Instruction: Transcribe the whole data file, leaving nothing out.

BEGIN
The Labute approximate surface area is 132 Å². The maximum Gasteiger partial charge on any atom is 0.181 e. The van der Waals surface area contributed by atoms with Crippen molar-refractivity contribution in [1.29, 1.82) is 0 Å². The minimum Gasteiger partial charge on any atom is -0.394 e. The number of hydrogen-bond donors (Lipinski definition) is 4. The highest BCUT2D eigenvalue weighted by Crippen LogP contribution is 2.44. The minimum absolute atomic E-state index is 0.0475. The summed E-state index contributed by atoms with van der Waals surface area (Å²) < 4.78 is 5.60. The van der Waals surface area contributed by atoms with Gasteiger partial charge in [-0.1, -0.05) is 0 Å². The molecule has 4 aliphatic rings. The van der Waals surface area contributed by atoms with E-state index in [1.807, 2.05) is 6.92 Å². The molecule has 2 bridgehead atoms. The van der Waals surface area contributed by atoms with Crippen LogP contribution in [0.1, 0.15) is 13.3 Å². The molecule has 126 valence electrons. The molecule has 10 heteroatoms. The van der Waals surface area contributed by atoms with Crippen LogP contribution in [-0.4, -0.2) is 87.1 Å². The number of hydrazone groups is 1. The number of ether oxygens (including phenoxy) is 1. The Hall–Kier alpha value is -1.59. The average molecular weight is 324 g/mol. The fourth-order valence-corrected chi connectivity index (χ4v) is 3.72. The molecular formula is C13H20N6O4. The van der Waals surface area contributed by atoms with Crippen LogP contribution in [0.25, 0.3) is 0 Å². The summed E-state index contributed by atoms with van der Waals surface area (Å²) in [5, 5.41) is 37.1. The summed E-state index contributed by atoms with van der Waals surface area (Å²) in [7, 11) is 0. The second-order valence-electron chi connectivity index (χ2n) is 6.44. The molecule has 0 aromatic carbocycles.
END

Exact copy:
The Labute approximate surface area is 132 Å². The maximum Gasteiger partial charge on any atom is 0.181 e. The van der Waals surface area contributed by atoms with Crippen molar-refractivity contribution in [1.29, 1.82) is 0 Å². The minimum Gasteiger partial charge on any atom is -0.394 e. The number of hydrogen-bond donors (Lipinski definition) is 4. The highest BCUT2D eigenvalue weighted by Crippen LogP contribution is 2.44. The minimum absolute atomic E-state index is 0.0475. The summed E-state index contributed by atoms with van der Waals surface area (Å²) < 4.78 is 5.60. The van der Waals surface area contributed by atoms with Gasteiger partial charge in [-0.1, -0.05) is 0 Å². The molecule has 4 aliphatic rings. The van der Waals surface area contributed by atoms with E-state index in [1.807, 2.05) is 6.92 Å². The molecule has 2 bridgehead atoms. The van der Waals surface area contributed by atoms with Crippen LogP contribution in [0.1, 0.15) is 13.3 Å². The molecule has 126 valence electrons. The molecule has 10 heteroatoms. The van der Waals surface area contributed by atoms with Crippen LogP contribution in [-0.4, -0.2) is 87.1 Å². The number of hydrazone groups is 1. The number of ether oxygens (including phenoxy) is 1. The Hall–Kier alpha value is -1.59. The average molecular weight is 324 g/mol. The fourth-order valence-corrected chi connectivity index (χ4v) is 3.72. The molecular formula is C13H20N6O4. The van der Waals surface area contributed by atoms with Crippen LogP contribution in [0.25, 0.3) is 0 Å². The summed E-state index contributed by atoms with van der Waals surface area (Å²) in [5, 5.41) is 37.1. The summed E-state index contributed by atoms with van der Waals surface area (Å²) in [7, 11) is 0. The second-order valence-electron chi connectivity index (χ2n) is 6.44. The molecule has 0 aromatic carbocycles.